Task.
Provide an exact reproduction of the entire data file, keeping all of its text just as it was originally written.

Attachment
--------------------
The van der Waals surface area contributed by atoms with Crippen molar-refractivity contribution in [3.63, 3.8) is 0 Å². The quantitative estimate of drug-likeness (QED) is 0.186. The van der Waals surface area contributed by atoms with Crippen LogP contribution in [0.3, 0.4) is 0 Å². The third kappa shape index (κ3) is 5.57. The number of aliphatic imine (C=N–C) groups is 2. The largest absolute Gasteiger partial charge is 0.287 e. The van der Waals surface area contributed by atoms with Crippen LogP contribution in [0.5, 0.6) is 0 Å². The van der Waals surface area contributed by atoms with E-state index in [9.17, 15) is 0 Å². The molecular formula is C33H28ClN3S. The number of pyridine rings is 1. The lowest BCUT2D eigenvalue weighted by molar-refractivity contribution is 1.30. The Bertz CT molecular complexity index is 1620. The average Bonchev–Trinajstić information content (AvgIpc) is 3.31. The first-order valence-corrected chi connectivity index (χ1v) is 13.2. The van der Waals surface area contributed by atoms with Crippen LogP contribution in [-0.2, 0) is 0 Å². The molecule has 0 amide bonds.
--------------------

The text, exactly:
The van der Waals surface area contributed by atoms with Crippen molar-refractivity contribution in [3.63, 3.8) is 0 Å². The quantitative estimate of drug-likeness (QED) is 0.186. The van der Waals surface area contributed by atoms with Crippen LogP contribution in [0.3, 0.4) is 0 Å². The third kappa shape index (κ3) is 5.57. The number of aliphatic imine (C=N–C) groups is 2. The largest absolute Gasteiger partial charge is 0.287 e. The van der Waals surface area contributed by atoms with Crippen LogP contribution in [0.5, 0.6) is 0 Å². The van der Waals surface area contributed by atoms with E-state index in [9.17, 15) is 0 Å². The molecular formula is C33H28ClN3S. The number of pyridine rings is 1. The lowest BCUT2D eigenvalue weighted by molar-refractivity contribution is 1.30. The Bertz CT molecular complexity index is 1620. The average Bonchev–Trinajstić information content (AvgIpc) is 3.31. The first-order valence-corrected chi connectivity index (χ1v) is 13.2. The van der Waals surface area contributed by atoms with Crippen LogP contribution in [-0.2, 0) is 0 Å². The molecule has 0 amide bonds.